'China's deep involvement in the stability and economic and political success of Pakistan actually produces some elements of congruence with India's core interest in a stable and productive relationship with Pakistan.'
'It is not far-fetched for us to pursue that congruence and with ingenuity work out with China a formula that also satisfies our formal position on PoK,' argues Ambassador Kishan S Rana.
Illustration: Uttam Ghosh/Rediff.com
Several weeks ago, at a book discussion in New Delhi, two questioners questioned the author, a former senior official at the ministry of external affairs, on reasons for India not explicitly detailing the strategic objectives of its foreign policy.
The author responded that the key goals, namely support for the country's development objectives and the sustenance of its strategic autonomy, are sufficiently well known to not need elaboration.
While true, the elaboration of policy objectives in an open document has deeper consequences.
Consider the big picture.
The process of articulating foreign policy objectives would generate a national debate of a kind we have not held -- a sustained examination of the country's core external interests, moving beyond old shibboleths, to align these with the country's capacity today to engage in international affairs.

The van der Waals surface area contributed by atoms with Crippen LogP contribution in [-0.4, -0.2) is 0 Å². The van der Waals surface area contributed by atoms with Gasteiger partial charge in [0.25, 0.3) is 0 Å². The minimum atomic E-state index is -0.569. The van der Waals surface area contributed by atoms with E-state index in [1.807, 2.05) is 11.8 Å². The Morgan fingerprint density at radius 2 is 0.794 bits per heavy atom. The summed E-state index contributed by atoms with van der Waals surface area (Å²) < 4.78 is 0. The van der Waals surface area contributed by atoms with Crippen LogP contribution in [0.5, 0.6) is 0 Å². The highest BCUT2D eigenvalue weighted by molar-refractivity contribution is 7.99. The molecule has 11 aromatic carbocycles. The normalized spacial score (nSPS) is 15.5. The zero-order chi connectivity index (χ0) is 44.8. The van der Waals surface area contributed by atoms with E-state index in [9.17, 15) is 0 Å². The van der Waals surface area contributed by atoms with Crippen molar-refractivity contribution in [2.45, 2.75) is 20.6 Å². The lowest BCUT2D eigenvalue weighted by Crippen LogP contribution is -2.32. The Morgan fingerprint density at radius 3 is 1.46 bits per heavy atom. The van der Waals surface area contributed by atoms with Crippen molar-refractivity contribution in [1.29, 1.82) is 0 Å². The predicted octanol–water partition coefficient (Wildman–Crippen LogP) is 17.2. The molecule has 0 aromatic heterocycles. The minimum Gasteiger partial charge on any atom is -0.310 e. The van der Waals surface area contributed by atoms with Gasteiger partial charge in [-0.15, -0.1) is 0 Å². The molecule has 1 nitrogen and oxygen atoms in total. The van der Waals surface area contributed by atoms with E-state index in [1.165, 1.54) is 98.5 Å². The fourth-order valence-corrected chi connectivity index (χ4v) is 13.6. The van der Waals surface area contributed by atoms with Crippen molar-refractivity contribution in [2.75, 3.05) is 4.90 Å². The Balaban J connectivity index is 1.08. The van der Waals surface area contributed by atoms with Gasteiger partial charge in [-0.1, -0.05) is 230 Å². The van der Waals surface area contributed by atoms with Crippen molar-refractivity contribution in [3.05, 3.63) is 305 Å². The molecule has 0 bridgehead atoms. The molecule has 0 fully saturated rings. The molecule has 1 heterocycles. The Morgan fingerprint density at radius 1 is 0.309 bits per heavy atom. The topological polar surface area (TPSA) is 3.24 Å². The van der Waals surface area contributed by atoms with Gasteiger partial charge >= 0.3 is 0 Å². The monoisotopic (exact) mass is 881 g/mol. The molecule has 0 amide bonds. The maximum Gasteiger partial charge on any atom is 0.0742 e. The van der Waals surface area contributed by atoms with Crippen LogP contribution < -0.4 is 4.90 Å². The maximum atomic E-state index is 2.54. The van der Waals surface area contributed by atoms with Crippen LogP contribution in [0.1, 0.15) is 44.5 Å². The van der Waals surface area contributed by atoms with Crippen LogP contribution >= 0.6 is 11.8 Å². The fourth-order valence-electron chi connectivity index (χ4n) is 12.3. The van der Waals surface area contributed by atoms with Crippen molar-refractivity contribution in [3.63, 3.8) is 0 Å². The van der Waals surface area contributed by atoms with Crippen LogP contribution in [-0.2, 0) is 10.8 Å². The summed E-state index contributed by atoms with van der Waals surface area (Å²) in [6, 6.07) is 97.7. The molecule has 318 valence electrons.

Consider the three countries that present challenges in foreign affairs management -- the US, China and Pakistan -- before turning to other countries and regions.
Pakistan has now embarked on its greatest investment challenge, China's promised $46 billion for the China Pakistan Economic Corridor, the bulk of it through commercial loans.
Around $10 billion will be for the Gwadar-Karakoram road and rail link, while most of the rest will greatly add to power generation capacity, overcoming the shortages that have crippled the economy.
This can be a game changer, if the investment overcomes hurdles such as security threats and project management deficiencies.
We have rightly objected to the violation of our sovereignty, as the Karakoram route traverses Pakistan occupied Kashmir, which is part of Indian Kashmir.
For quasi-landlocked China, access to the Arabian Sea through Xinjiang and Karakoram is the fulfillment of a dream.
But if we look deeper, China's deep involvement in the stability and economic and political success of Pakistan actually produces some elements of congruence with India's core interest in a stable and productive relationship with Pakistan.
In essence, China cannot benefit from Pakistan acting as a hotbed of terrorism, the more so with Xinjiang threatened by the same set of terrorist forces that are directly or indirectly linked with Pakistan.
It is not far-fetched for us to pursue that congruence -- and a related latent parallel in Afghanistan as well -- and with ingenuity, work out with China a formula that also satisfies our formal position on PoK.
Sure, such an approach treads into unfamiliar territory, but that is also in the nature of diplomacy, to apply intelligence to the pursuit of actions that adapt to new situations, moving out of ossified positions.
A further element commands attention.
To our west, the Iranian port of Chabahar is our new lifeline to Afghanistan and Central Asia, and that investment should be pushed through with alacrity. China has a parallel interest in Chabahar as its alternate route of sea access.